The news we share is often not good. Native bees, monarch butterflies and a host of other pollinators are still in peril and sharing that information with as many people as we can is important. Knowledge is essential for action and change to happen.
Habitat fragmentation and loss, the use of neoniconoids and other pesticides and herbicides (by the agriculture/horticulture industry and home owners) and the introduction of non-native species are known causes of both wide-scale losses in biological diversity and pollinator declines.
But, we must not give into despair or throw in the trowel...We can help pollinators.
It's really quite easy, we must plant more flowers.
Flowers that have a range of shapes and sizes to attract butterflies, bees, hummingbirds and even flies!
Early blooming flowers that are pollinated by gnats and flies or the occasional honeybee out and about on warm days.
Flowers, trees and shrubs that are hosts for the larva of caterpillars and beneficial bugs.
Flowers that are native to our part of the gardening world.
Annuals and herbs are also attractive to pollinators and beneficial insects.
There's one other thing that we can do to help pollinators!
|Learn to accept that there is beauty in imperfection and step away from the bug spray!|
A corollary to not using pesticides in our gardens is to make sure that any plants we bring into our gardens have not been pre-treated with neurotoxic pesticides known as neonicotinoids. They're systemic pesticides that have been found in the pollen and nectar of commonly sold bee-friendly plants. Scientists now suspect that even small doses, like those that might be in a plant's pollen and nectar, can act to confuse the bees, making it hard to collect food and/or find their way to their hives. (go here for full Pesticide Research Institute study)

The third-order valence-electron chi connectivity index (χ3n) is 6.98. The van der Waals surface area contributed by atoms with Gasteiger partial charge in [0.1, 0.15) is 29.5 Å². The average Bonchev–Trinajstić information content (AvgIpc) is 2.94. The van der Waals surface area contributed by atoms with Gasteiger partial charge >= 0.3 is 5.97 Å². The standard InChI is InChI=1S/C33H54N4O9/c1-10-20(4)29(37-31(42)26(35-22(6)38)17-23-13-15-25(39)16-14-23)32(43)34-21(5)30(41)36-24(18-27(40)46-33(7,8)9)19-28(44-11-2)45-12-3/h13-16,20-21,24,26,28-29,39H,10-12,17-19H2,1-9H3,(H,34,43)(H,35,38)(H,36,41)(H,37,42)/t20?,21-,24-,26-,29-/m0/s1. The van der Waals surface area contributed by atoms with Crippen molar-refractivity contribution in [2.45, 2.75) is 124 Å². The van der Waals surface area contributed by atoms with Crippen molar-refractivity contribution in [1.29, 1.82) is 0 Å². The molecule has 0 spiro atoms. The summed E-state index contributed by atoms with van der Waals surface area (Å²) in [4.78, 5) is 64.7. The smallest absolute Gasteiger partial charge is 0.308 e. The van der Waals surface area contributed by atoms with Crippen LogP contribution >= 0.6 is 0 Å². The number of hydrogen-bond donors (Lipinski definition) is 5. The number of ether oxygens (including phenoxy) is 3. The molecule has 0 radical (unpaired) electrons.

So what's a gardener to do!
We can ask our independent garden centers to stock plants that are not pre-treated with systemic insecticides or to identify the ones that have been treated.
We can look for locally grown organic plants.
We can grow our own.
We can share and trade plants with other gardeners.
We can become proactive and seek change~ Get the word out and work toward change of state and federal guidelines.
We can change our perception of beauty to include the damaged petals and leaves of plants not treated with systemics.
It might not be easy, but, they're so worth the effort.
In case you want to read earlier pollinator posts~
Now Is The Time To Bee-gin Thinking About Bees ( here)
This Is The Place To Bee ( here)
If You Could Plant Only One Plant In Your Garden~Don't (here)
Must Bee The Season of The Witch (here)
Go Bare In Your Garden (here)
We can't All Be Pretty Pollinators (here)
Eye, Eye Skipper, Big Eyed Pollinators (here)
What's In Your Garden (here)
Royalty In The Garden~Monarch Butterfly (here)
Carpenter Bees (here)
It's Spring and A Gardener's Thoughts Are On Pollinators (here)
The Wildflower and The Bee (here)
A Few Good Reasons To Plant Milkweek (here)
Got Shade? You Can Have Pollinators ( (here)
A Pollinator friendly Shrub (here)
Big Goings On at C and L (here)
Where Have All My Pollinators Gone (here)
Other bee posts you might want to read~
Count Yourself Lucky To Have Hoverflies ( here)
Bumblebee Hotel (here)
Still Taking Care Of Bzzness (here)
My Sweet Embraceable You (here)
Gail Eichelberger is a gardener and therapist in Middle Tennessee. She loves wildflowers and native plants and thoroughly enjoys writing about the ones she grows at Clay and Limestone. She reminds all that the words and images are the property of the author and cannot be used without written permission.